Keeping it Local: Artist Ann Peden’s Handmade Creations

Ann Peden spent years traveling across the highways of America only to realize that all roads lead to big corporations.

Handmade bolt art showcased at Artist Marketplace.

Handmade bolt art showcased at Artist Marketplace.

Throughout her years attending trade shows nationally, Peden witnessed endless city-scapes blur into chain restaurants and superstores. Driving through an indistinct landscape filled with mass-manufactured merchandise, Peden began to wonder exactly which part of America she was visiting.

Peden is open in her frustration with the corporate-issued standard for American towns. “People don’t want to travel some place and go to an Olive Garden for dinner,” she said. “They want to do something that has local personality.”

Peden’s encounters with a uniform America served as a drive toward distinction. Ann Peden Artist Marketplace is her attempt to “create a magical place where everything is unique and everything is handmade.”

Located in Market Center on Capitol Avenue in Watkinsville, Ann Peden Artist Marketplace is an illustration of a thriving art scene. Offering items from over 45 different local artists, the store showcases the diverse, hand-crafted elements of the area.

Of her personal artistic sensibilities, Peden acknowledged a draw to unexpected twists. “I love it when people take something ordinary and make it really special,” she said. “That’s really magical to me.”

Created with unusual materials such as coins and resin, the jewelry Peden creates is an example of artistic upcycling. A walk through the store will verify her appreciation for this sense of whimsy.

Soaps crafted into elephant toes, wood carved into swords and bottle caps fashioned into rings are just a few of the items gazed upon by the curious faces etched into clay mugs positioned throughout the store.

Ann Peden at Artist Marketplace

Ann Peden at Artist Marketplace

Peden’s vision for “Local personality” is especially evident in each section’s artist bio. The simple act of pairing faces with artisans creates a more personal experience which adds an almost nostalgic charm.

Though the art on the shelves at times overlaps in medium, Peden encourages community above competition. “It’s a good thing to have more pottery,” she said. “It’s a good thing to have more jewelry because it makes us a destination.”

Two vendors in the store made the community aspect apparent as they helped one another with ideas for jewelry displays. One of the vendors, Charia Johnson of Sassy Girl Designs, was quick to praise Peden. “She’s the voice of the artist,” she said. “Ann is really amazing and she is here for us.”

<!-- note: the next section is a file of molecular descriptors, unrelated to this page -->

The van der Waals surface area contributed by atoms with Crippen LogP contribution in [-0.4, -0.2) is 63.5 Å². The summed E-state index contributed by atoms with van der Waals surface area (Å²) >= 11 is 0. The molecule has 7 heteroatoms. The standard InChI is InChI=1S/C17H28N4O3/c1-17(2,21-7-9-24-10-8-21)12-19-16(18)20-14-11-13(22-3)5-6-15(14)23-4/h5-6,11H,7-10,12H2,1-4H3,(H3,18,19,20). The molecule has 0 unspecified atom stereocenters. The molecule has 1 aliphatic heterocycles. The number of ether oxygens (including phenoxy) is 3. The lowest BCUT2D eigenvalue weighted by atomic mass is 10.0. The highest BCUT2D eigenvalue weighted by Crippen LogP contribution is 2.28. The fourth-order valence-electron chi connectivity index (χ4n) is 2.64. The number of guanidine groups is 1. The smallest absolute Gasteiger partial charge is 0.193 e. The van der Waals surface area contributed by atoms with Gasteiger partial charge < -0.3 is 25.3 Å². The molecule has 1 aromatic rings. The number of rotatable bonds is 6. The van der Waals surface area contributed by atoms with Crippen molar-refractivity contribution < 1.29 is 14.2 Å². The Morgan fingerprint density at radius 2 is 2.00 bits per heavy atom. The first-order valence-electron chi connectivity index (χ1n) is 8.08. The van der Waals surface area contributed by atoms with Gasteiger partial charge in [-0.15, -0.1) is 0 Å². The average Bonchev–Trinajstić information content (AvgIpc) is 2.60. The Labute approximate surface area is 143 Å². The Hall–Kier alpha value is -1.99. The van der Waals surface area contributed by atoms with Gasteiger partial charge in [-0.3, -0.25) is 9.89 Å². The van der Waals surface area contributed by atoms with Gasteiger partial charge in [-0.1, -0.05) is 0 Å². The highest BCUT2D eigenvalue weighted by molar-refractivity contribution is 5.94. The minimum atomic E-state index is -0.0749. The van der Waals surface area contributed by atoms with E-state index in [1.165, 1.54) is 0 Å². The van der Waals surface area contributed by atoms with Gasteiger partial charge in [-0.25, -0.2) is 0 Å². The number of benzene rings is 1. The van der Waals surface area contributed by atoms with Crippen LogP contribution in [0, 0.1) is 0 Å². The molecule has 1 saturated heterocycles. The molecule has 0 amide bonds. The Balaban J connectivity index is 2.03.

Peden is intentional about the promotion and marketing of all the artists featured in the store. She credits a course from another local business Happy Valley Pottery titled “The Business of Art” with her openness to the artistic community. The course illuminated the benefits of a diverse group of artists had in order to appeal to more buyers.

She also acknowledged the Happy Valley Pottery community along with other local artisans such as Loretta Eby, a glassblower, as personal inspiration.

“Although Watkinsville is a very small town we have a lot of successful artists here,” she said. “Seeing people who did it as a job. That was very inspiring.” Despite years of experience, Peden’s continued inspiration for her craft is evident. “It still just is completely thrilling [to me] for people to buy my jewelry,” she said.

Face Clay Jugs at Artist Marketplace.

Face Clay Jugs at Artist Marketplace.

Peden’s appreciation of art is naturally inclusive and stems from the enjoyment she herself finds in the creative process. “I love color and there’s just so many things that aren’t simple in life,” she said. “And I just love creating stuff because it is super simple. It is just joyful.”

Ann Peden Artist Marketplace offers beads to be strung in store daily as well as art classes for children and small groups. Beyond the inspiration she gleams from working with the vendors, Peden enjoys being able to share with the students access to the creative process. Peden referred to the classes as the “cherry on the top” of the personal fulfillment she finds in owning a business.

“I think people are totally ready for it,” she said of the interactive aspects of the store. The confidence children have in their classroom creations gives Peden high hopes for the next generation of artists. “I think that need to express yourself and find your voice, that’s really powerful,” she said. “And I don’t think the changes in society have squelched that at all. There’s even more of an enjoyment when that happens.”

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